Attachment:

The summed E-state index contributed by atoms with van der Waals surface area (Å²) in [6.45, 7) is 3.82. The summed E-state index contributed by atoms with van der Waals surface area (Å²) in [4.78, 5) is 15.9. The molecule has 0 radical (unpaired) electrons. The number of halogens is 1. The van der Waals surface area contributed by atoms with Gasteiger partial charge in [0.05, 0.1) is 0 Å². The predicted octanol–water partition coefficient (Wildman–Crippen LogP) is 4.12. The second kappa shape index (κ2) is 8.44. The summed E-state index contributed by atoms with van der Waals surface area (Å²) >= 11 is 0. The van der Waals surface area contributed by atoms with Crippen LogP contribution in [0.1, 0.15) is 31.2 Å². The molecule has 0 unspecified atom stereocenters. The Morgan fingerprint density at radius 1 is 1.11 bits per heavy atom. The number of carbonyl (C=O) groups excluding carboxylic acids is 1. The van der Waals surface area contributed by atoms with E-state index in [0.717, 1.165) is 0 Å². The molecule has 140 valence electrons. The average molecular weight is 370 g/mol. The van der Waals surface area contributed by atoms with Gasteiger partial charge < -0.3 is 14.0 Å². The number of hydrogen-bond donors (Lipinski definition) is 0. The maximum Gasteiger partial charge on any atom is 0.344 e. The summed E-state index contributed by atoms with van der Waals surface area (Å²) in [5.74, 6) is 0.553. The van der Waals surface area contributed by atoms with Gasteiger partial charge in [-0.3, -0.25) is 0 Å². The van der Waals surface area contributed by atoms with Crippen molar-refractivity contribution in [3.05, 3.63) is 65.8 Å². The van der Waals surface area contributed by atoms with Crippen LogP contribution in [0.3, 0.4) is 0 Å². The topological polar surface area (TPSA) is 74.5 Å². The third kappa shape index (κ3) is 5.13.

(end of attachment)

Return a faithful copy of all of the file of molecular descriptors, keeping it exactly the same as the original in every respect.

The summed E-state index contributed by atoms with van der Waals surface area (Å²) in [6.45, 7) is 3.82. The summed E-state index contributed by atoms with van der Waals surface area (Å²) in [4.78, 5) is 15.9. The molecule has 0 radical (unpaired) electrons. The number of halogens is 1. The van der Waals surface area contributed by atoms with Gasteiger partial charge in [0.05, 0.1) is 0 Å². The predicted octanol–water partition coefficient (Wildman–Crippen LogP) is 4.12. The second kappa shape index (κ2) is 8.44. The summed E-state index contributed by atoms with van der Waals surface area (Å²) >= 11 is 0. The van der Waals surface area contributed by atoms with Crippen LogP contribution in [0.1, 0.15) is 31.2 Å². The molecule has 0 unspecified atom stereocenters. The Morgan fingerprint density at radius 1 is 1.11 bits per heavy atom. The number of carbonyl (C=O) groups excluding carboxylic acids is 1. The van der Waals surface area contributed by atoms with E-state index in [0.717, 1.165) is 0 Å². The molecule has 140 valence electrons. The average molecular weight is 370 g/mol. The van der Waals surface area contributed by atoms with Gasteiger partial charge < -0.3 is 14.0 Å². The number of hydrogen-bond donors (Lipinski definition) is 0. The maximum Gasteiger partial charge on any atom is 0.344 e. The summed E-state index contributed by atoms with van der Waals surface area (Å²) in [5.74, 6) is 0.553. The van der Waals surface area contributed by atoms with Gasteiger partial charge in [-0.3, -0.25) is 0 Å². The van der Waals surface area contributed by atoms with Crippen molar-refractivity contribution in [3.05, 3.63) is 65.8 Å². The van der Waals surface area contributed by atoms with Crippen LogP contribution in [0.3, 0.4) is 0 Å². The topological polar surface area (TPSA) is 74.5 Å². The third kappa shape index (κ3) is 5.13.